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Guide to the Harold E. Weeks diaries 1985.039

128 Pierrepont Street
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Brooklyn Historical Society

Collection processed by Diana Garcia

This finding aid was produced using the Archivists' Toolkit on November 18, 2011
English using Describing Archives: A Content Standard

 Finding aid revised and entered into Archivists' Toolkit by Nicholas Pavlik,  , February 7, 2011

Biographical Note

Harold Eastman Weeks (1886-1960), a descendent of the Weeks family of New Hampshire, and a relative of John Wingate Weeks, worked as the Coordinating Engineer in the Electrical Systems Bureau of the Brooklyn Edison Company (BEC), one of the major participants in Brooklyn's electrification.

Weeks graduated from the Massachusetts Institute of Technology in 1908, served in the Army Air Corps (presumably during World War I), and, during the time frame covered by the diaries, served as a Captain in the Air Corps Reserve.

Apart from his regular job duties at BEC, Weeks furthered his professional development by participating in continuing education courses, such as public utility economics, sales methods, and public speaking, and by working as a public utility instructor at both the Brooklyn Edison Company and the New York Edison Company. He was a member of the BEC Technical Advisory Committee and was responsible for the preparation of the committee's reports. He was also a member and coordinator for the Brooklyn Edison Club, in which he was responsible for organizing social and sporting events for company employees. Additionally, Weeks was a member of a number of professional organizations, including the American Institute of Electrical Engineers (AIEE), the National Electric Light Association (NELA), the New York Electrical Society (NYES), and the American Society of Mechanical Engineers (ASME), and he regularly attended conferences hosted by these organizations.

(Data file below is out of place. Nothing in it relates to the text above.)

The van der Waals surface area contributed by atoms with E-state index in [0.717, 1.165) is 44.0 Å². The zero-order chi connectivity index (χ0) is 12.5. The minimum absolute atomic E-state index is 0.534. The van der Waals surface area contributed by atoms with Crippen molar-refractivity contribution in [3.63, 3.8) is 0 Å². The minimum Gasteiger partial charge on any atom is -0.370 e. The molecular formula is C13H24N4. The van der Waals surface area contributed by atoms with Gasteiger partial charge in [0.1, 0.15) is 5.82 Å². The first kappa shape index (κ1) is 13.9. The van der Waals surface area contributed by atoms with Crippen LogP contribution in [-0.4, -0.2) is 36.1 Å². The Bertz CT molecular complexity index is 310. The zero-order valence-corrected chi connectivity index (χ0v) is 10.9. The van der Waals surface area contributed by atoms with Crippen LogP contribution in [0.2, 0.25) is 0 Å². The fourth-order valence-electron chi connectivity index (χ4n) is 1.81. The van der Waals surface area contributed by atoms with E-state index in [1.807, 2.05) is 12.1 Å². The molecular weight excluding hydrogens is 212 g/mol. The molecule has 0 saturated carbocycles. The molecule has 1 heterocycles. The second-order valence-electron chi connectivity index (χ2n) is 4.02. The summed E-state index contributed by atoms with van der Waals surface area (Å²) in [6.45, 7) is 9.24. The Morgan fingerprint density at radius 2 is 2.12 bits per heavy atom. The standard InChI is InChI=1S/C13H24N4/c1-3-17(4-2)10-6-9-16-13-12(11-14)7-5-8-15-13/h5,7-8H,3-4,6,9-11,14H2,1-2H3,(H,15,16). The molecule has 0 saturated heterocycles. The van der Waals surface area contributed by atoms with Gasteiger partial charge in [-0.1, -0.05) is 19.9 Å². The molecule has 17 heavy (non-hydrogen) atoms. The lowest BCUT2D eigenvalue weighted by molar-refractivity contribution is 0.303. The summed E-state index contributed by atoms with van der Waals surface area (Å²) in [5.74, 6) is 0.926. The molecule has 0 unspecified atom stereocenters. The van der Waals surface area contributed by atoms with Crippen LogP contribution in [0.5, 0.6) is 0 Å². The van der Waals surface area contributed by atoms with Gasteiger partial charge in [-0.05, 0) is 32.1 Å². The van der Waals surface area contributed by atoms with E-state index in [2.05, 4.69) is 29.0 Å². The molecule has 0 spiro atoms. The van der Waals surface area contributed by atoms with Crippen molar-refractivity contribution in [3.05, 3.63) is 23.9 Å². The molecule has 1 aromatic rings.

Weeks also volunteered regularly. As a member of the Brooklyn Safety Council, he taught safety and first aid courses at the Brooklyn Edison Company. He also taught mapping and aviation to Boy Scouts, and served as a juror on a number of occasions.

Weeks's personal interests and hobbies, as evidenced by his diary entries and news clippings, included reading literature; playing chess and tennis; fencing; attending the opera and Boston Symphony performances in New York; and participating in the Debate Club and The Cicero Circle, among other clubs.

Weeks regularly read a number of New York and Brooklyn newspapers (e.g., The New York Times,  The New York Tribune,  The New York Sun,  The Daily News,  The New York World,  The Brooklyn Citizen,  The Brooklyn Standard Union, and  The Brooklyn Daily Times), clipping stories related primarily to the following topics: major local, national and international news events; public utilities; city planning and infrastructure; population estimates; the banking industry and the commodities markets; and aeronautics. Additionally, Weeks noted the birthdates of the Presidents and other figures in American history in his diaries.

Weeks resided at 20 Willow Street in Brooklyn, and was married to Dr. Virginia Travell Weeks, a Brooklyn pediatrician. Mrs. Travell Weeks was the sister of Dr. Janet Davidson Travell, President John F. Kennedy's personal physician. Mr. and Mrs. Weeks had four children: Sheldon Griswold Weeks, Dr. Willard Travell Weeks, Dr. Elinor Eastman Weeks, and Dr. Virginia D. Weeks (Mrs. Herbert van Wie Bergamini).

Harold Eastman Weeks died June 30, 1960, in Lake Placid, New York, at 74 years of age.

Sources:

  1. "Harold E. Weeks." New York Times, July 1, 1960. Accessed January 31, 2008. http://select.nytimes.com/gst/abstract.html?res=F40713FD395916738DDDA80894DF405B808AF1D3&scp=2&sq=%22harold%20e.%20weeks%22&st=cse
  2. "Pioneering Physician: Janet Grame Travell." New York Times, January 27, 1961. Accessed March 9, 2008. http://select.nytimes.com/gst/abstract.html?res=F60C13FD34551B728DDDAE0A94D9405B818AF1D3&scp=1&sq=%22Pioneering%20Physician:%20Janet%20Grame%20Travell%22&st=cse